International SIM Cards

When traveling abroad, an international SIM card can keep your cell phone bill from skyrocketing with roaming fees.

First off, what exactly is a SIM card?

A SIM (Subscriber Identity Module) card is a small plastic card that goes inside any cellphone that uses the Global System of Mobile Communications (GSM, for short). SIM cards also store basic information (name, number) about the user of the phone. Check with your provider first to see if your phone is SIM-card-compatible. You also need to find out if your phone is “unlocked,” which means you can switch between different SIM cards.

If your phone is locked, ask your provider if it uses the GSM system. If so, you'll want to check with them about international roaming plans. (Pro tip: keep these plans in mind when comparing prices. Some service providers offer weekly plans at pretty reasonable prices and you might actually save money taking this route.)

If your phone is unlocked and you're looking to purchase a Global SIM card, browse around a bit online to compare prices and features.

Here's what we suggest looking for:

  • The base charge for getting the card, how much it actually costs and what exactly is included in the price. Do you have to pay shipping fees? Does the company have an activation fee? Do they offer a la carte rates or discount packages?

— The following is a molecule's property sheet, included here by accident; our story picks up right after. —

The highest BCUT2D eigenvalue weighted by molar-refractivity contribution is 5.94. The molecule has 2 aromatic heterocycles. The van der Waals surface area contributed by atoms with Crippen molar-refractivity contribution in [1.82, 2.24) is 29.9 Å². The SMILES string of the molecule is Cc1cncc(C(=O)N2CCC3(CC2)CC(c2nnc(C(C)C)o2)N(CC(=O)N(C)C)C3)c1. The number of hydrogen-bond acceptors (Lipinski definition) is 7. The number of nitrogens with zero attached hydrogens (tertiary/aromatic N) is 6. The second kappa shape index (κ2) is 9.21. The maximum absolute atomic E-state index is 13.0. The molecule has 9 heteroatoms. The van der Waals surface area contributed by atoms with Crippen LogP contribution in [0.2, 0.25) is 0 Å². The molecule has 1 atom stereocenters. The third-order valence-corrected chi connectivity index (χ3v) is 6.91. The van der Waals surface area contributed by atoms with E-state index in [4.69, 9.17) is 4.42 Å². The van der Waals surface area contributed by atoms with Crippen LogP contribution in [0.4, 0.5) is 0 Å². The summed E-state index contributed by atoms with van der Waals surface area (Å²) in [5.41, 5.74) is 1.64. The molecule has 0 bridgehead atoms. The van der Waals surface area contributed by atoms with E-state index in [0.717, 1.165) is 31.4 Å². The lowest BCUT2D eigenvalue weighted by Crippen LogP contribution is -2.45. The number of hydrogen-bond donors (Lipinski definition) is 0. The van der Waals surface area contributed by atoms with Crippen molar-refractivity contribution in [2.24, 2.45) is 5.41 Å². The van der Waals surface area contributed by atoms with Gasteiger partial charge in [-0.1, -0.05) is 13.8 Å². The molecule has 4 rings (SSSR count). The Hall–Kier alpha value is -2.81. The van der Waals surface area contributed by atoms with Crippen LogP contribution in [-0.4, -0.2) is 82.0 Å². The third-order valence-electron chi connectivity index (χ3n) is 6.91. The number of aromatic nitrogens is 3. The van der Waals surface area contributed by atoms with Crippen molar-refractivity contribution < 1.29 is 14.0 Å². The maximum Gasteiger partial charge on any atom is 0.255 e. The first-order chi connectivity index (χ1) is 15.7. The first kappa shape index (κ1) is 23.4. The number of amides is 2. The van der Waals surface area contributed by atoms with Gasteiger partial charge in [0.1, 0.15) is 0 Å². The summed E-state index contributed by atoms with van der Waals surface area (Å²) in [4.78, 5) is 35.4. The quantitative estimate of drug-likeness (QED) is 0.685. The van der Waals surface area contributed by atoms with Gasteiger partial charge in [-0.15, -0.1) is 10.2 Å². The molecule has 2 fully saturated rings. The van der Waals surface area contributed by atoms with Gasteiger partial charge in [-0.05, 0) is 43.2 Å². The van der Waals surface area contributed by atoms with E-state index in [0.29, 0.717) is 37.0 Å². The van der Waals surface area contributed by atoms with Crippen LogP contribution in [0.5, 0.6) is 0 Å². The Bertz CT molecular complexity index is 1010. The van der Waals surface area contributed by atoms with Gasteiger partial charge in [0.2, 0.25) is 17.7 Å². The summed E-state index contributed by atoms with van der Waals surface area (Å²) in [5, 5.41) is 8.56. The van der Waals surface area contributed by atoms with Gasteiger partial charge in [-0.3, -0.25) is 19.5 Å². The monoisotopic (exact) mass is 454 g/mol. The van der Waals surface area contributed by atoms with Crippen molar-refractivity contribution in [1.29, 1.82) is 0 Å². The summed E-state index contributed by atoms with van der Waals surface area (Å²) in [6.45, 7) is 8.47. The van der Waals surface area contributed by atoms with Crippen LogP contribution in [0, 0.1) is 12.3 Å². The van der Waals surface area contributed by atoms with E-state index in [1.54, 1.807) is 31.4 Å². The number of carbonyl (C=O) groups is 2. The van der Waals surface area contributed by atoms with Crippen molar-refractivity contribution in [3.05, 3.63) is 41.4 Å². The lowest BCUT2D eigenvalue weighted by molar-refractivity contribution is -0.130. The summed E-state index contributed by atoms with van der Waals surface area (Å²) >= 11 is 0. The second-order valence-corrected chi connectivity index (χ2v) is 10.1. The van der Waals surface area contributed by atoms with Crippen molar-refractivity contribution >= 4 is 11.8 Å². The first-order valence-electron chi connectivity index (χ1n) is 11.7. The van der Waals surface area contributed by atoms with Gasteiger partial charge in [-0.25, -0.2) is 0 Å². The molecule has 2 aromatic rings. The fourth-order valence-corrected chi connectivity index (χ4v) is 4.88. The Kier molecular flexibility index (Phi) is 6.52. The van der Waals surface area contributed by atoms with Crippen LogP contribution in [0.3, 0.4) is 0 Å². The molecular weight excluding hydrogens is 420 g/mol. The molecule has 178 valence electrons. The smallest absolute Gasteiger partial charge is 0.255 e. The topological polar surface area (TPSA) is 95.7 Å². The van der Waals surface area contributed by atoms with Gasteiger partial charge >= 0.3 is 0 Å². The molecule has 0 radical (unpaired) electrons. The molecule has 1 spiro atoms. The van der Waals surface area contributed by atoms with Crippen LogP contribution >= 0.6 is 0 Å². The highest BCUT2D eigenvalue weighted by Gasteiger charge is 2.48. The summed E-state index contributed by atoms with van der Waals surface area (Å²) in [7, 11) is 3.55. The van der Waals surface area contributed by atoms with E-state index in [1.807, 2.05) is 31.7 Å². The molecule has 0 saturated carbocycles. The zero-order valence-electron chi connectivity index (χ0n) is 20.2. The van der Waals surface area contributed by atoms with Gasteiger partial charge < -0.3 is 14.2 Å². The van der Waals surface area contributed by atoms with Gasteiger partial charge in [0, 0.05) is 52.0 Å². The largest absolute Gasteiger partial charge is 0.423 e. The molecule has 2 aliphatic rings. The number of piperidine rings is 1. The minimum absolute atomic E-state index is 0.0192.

• How much the company charges per megabyte of data. When you use your phone for apps or texts, you're using data. If you're not on your coach's or the hotel's wifi, you could be using more data then you know if you have apps open. This is why this one is a big deal to consider. Check to see if what the companies you're comparing charge for their add-on credit, meaning adding minutes or data to the SIM card. Do they offer pay-as-you-go credits? 
  • If you're planning on having an international phone number with the SIM card, check to see if calls coming in are free, as often times they are. Also, check to see if the number provided is a UK or American number, as it might impact the cost of those incoming calls. 
  • Some providers offer rewards to minutes used. If you like to accumulate travel points, check to see if any are offered by the company. 

Again, after comparing companies and prices, make sure your own service provider's international roaming plan isn't cheaper in the long run. A lot of times all it takes is a phone call and you're set for your travels. Check out this article for more information on Using Your Cellphone in Europe